Try Harman's Ready Care technology to help you drive smarter and safer

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Try Harman's Ready Care technology to help you drive smarter and safer

Safety technology is advancing rapidly, and some automakers are now envisioning an accident-free future. It remains a distant dream, but new technologies have the potential to save thousands of lives each year.

With that in mind, we recently stepped into a BMW equipped with Harman’s Ready Care technology at the North American International Auto Show. This vehicle doesn’t look like much from the outside, but once inside, it’s easy to tell that it’s something special.

In addition to the camera mounted on top of the instrument panel, this model was equipped with a detachable tablet that displayed Ready Care data. The crossover we rode in was primarily focused on showcasing the company’s Eyes and Mind on Road technology, which monitors the driver by looking at facial expressions, gaze, eyelid movements, and more. rice field.

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Driver monitoring cameras, which are becoming relatively common in vehicles with semi-autonomous driving systems, primarily focus on the driver’s line of sight to make sure he or she is paying attention to the road ahead. I’m here. Harman’s system is much more subtle, allowing for additional features, the biggest being the “cognitive distraction” feature.

Using data from cameras, advanced algorithms can determine if the driver is drowsy or distracted and respond accordingly. These reactions vary, but in theory, the system could increase the temperature and volume of the cabin to help the driver wake up and concentrate if he’s tired.

Similarly, if the driver is distracted, the system may reduce the volume or encourage them to pay attention to the road ahead.

Be Still My Beating Heart

One of the most interesting features is heart rate monitoring via camera. This is made possible thanks to remote photoplethysmography (try saying it three times faster) or rPPG for short. Harman officials say it’s very accurate and should improve over time.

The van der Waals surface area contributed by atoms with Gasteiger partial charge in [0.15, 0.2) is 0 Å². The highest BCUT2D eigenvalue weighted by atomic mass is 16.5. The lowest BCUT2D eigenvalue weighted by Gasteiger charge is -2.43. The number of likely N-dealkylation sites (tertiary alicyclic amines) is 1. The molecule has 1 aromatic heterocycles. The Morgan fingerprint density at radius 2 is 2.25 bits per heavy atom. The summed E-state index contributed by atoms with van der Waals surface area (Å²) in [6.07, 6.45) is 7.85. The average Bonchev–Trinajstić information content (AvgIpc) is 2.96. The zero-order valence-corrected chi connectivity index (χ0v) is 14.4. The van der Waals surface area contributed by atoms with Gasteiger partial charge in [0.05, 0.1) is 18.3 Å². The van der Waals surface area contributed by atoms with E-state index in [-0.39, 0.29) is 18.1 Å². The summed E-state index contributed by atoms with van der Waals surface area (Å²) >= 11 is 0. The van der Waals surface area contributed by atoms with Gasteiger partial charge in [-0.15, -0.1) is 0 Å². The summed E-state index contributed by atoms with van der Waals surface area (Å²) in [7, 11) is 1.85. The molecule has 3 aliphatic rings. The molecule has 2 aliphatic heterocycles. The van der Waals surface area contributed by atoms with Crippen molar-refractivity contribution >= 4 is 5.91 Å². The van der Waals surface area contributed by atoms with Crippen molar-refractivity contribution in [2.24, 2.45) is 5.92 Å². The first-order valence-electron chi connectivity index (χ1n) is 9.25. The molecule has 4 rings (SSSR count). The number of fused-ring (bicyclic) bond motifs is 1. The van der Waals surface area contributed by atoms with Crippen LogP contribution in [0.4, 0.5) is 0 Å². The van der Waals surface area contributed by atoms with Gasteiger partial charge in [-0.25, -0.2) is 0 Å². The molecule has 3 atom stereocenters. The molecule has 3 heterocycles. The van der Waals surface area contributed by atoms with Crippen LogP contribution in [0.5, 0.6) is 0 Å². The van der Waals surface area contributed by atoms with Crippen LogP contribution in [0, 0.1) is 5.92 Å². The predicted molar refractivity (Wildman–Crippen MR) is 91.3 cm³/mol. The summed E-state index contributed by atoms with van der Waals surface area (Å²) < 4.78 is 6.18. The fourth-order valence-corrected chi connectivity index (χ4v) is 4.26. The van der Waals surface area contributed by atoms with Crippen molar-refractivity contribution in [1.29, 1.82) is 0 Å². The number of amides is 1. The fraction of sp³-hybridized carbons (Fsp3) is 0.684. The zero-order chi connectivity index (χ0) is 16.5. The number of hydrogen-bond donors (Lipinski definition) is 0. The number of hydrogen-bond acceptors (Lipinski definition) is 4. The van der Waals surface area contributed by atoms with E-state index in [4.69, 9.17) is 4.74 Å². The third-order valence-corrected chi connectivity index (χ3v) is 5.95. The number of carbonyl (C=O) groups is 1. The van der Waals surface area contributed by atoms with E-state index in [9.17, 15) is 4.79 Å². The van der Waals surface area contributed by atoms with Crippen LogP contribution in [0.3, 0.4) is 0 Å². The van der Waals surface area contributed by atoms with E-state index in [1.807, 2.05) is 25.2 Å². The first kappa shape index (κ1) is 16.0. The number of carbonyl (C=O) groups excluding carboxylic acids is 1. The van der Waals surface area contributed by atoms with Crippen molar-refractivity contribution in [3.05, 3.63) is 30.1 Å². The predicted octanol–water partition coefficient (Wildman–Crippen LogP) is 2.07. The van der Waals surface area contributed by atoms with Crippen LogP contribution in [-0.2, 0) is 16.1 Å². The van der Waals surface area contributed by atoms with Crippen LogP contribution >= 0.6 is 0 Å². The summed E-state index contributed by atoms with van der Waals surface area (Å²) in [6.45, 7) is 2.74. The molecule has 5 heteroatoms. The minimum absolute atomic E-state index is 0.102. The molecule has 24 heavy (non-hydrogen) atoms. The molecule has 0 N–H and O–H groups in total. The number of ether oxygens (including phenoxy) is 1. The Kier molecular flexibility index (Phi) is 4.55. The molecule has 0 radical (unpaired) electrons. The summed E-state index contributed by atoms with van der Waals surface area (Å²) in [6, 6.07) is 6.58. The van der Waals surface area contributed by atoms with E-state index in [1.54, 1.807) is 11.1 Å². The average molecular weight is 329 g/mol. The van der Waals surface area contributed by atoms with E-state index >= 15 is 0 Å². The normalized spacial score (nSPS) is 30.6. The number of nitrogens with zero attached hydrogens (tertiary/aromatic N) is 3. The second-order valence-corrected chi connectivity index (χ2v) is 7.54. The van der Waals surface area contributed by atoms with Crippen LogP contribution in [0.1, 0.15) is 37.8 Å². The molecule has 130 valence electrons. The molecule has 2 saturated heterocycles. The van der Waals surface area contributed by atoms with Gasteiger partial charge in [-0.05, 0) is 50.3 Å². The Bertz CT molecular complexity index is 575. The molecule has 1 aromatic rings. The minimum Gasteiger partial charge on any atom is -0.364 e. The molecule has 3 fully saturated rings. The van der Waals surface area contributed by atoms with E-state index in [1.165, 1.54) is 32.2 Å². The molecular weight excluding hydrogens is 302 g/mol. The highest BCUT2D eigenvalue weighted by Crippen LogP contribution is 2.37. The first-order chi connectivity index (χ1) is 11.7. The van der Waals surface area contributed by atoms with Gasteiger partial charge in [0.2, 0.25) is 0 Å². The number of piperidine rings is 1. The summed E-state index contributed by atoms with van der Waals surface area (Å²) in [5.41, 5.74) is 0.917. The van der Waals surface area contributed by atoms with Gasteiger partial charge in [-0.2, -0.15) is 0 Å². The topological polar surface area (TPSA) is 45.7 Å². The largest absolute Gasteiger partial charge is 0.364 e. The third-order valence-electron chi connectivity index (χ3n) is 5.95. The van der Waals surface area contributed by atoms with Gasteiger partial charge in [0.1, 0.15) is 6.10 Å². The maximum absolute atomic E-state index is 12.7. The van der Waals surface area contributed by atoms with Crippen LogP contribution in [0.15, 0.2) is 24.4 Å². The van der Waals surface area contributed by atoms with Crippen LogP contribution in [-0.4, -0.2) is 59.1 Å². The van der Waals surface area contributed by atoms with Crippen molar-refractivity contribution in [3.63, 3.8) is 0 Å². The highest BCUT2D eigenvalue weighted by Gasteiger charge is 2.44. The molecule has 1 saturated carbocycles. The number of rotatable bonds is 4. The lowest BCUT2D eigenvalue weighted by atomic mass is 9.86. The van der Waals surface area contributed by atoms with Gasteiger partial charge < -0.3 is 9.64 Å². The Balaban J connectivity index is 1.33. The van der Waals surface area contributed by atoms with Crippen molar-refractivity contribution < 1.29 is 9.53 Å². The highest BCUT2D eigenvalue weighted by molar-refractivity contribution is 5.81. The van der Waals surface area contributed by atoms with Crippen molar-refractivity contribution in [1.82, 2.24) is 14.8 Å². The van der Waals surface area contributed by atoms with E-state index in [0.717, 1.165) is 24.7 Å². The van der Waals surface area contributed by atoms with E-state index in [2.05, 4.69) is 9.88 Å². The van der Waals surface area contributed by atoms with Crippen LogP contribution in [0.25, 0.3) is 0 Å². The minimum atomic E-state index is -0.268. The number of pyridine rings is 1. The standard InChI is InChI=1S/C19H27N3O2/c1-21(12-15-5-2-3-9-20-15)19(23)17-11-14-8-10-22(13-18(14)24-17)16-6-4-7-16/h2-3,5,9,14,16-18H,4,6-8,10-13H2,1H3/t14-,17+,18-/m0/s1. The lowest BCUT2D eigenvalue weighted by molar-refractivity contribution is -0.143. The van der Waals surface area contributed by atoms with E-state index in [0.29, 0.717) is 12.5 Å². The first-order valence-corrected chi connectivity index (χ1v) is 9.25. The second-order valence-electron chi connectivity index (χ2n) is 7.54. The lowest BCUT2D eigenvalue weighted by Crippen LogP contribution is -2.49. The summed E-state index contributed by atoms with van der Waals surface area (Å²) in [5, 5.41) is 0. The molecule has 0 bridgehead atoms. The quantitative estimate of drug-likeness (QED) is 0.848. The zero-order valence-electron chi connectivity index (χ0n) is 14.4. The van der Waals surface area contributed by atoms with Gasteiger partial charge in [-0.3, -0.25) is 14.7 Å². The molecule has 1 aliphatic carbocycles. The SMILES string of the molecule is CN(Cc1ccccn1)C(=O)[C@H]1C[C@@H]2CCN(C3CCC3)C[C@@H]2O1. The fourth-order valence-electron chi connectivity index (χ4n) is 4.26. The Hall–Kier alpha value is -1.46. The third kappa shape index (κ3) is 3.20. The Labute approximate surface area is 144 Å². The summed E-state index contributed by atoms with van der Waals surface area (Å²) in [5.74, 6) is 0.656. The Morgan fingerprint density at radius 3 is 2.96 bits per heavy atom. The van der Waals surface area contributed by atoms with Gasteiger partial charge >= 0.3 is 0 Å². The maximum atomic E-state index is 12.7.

Heart rate monitoring opens many new doors for safety and the potential to detect cardiac events before they occur. As we reported earlier this year, a team at the University of Michigan School of Medicine “was able to isolate a pattern that could accurately predict an arrhythmia about five minutes in advance. enough time to warn the driver of the medical team to assist.”

Combining these advances with semi-autonomous driving technology and telematics could enable truly revolutionary safety advances. In particular, if a future cardiac event is detected, the vehicle could pull over and automatically call emergency services. This not only prevents the driver from potentially becoming incapacitated, but also reduces emergency response time.

At a more basic level, the system could theoretically provide driver information to first responders after an accident. This makes it possible to measure the severity of the crash and the condition of the driver even before they arrive at the scene.

It’s a little ways off, but Ready Care has many benefits for automakers beyond improved safety. Key among them is a minimal sensor suite that keeps costs down and eases integration into the vehicle.

Ready Care is ready for deployment and can be used in vehicles with or without semi-autonomous technology, Harman said. As a result, the technology may soon begin to appear in mass-produced vehicles, but as the company points out, “Driver drowsiness and distraction are the leading causes of accidents and deaths.” cannot be realized.

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Live image credit: Michael Gauthier of CarScoops